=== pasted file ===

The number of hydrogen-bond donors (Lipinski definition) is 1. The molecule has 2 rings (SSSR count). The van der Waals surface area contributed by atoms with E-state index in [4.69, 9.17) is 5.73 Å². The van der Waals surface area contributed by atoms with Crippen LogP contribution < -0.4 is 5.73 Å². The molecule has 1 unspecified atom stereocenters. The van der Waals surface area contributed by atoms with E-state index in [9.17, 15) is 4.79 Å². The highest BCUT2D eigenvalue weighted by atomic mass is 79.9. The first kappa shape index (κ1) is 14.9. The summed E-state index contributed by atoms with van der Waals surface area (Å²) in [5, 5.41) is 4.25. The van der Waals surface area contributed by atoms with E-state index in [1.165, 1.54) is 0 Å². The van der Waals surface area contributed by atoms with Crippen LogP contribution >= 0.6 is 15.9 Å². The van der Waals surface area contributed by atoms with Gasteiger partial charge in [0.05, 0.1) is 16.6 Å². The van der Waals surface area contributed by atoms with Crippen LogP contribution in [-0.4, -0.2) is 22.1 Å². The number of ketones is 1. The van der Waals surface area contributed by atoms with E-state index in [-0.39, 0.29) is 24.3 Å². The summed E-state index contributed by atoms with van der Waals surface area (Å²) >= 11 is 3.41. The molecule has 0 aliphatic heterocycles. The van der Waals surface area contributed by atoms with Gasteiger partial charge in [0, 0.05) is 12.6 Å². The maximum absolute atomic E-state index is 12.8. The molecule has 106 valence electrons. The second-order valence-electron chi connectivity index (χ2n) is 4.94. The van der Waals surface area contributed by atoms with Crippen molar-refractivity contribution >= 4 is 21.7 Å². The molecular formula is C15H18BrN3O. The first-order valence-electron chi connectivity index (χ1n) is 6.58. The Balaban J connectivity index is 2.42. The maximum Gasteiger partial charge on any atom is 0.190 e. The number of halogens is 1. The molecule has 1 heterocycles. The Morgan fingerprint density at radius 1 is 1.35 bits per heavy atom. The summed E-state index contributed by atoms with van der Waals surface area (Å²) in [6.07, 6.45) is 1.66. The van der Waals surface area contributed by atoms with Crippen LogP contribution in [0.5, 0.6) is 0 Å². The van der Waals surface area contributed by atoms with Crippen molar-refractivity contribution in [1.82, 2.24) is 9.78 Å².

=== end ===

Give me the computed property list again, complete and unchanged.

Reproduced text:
The number of hydrogen-bond donors (Lipinski definition) is 1. The molecule has 2 rings (SSSR count). The van der Waals surface area contributed by atoms with E-state index in [4.69, 9.17) is 5.73 Å². The van der Waals surface area contributed by atoms with Crippen LogP contribution < -0.4 is 5.73 Å². The molecule has 1 unspecified atom stereocenters. The van der Waals surface area contributed by atoms with E-state index in [9.17, 15) is 4.79 Å². The highest BCUT2D eigenvalue weighted by atomic mass is 79.9. The first kappa shape index (κ1) is 14.9. The summed E-state index contributed by atoms with van der Waals surface area (Å²) in [5, 5.41) is 4.25. The van der Waals surface area contributed by atoms with E-state index in [1.165, 1.54) is 0 Å². The van der Waals surface area contributed by atoms with Crippen LogP contribution >= 0.6 is 15.9 Å². The van der Waals surface area contributed by atoms with Gasteiger partial charge in [0.05, 0.1) is 16.6 Å². The van der Waals surface area contributed by atoms with Crippen LogP contribution in [-0.4, -0.2) is 22.1 Å². The number of ketones is 1. The van der Waals surface area contributed by atoms with E-state index in [-0.39, 0.29) is 24.3 Å². The summed E-state index contributed by atoms with van der Waals surface area (Å²) >= 11 is 3.41. The molecule has 0 aliphatic heterocycles. The van der Waals surface area contributed by atoms with Gasteiger partial charge in [0, 0.05) is 12.6 Å². The maximum absolute atomic E-state index is 12.8. The molecule has 106 valence electrons. The second-order valence-electron chi connectivity index (χ2n) is 4.94. The van der Waals surface area contributed by atoms with Crippen molar-refractivity contribution >= 4 is 21.7 Å². The molecular formula is C15H18BrN3O. The first-order valence-electron chi connectivity index (χ1n) is 6.58. The Balaban J connectivity index is 2.42. The maximum Gasteiger partial charge on any atom is 0.190 e. The number of halogens is 1. The molecule has 1 heterocycles. The Morgan fingerprint density at radius 1 is 1.35 bits per heavy atom. The summed E-state index contributed by atoms with van der Waals surface area (Å²) in [6.07, 6.45) is 1.66. The van der Waals surface area contributed by atoms with Crippen LogP contribution in [0.5, 0.6) is 0 Å². The van der Waals surface area contributed by atoms with Crippen molar-refractivity contribution in [1.82, 2.24) is 9.78 Å².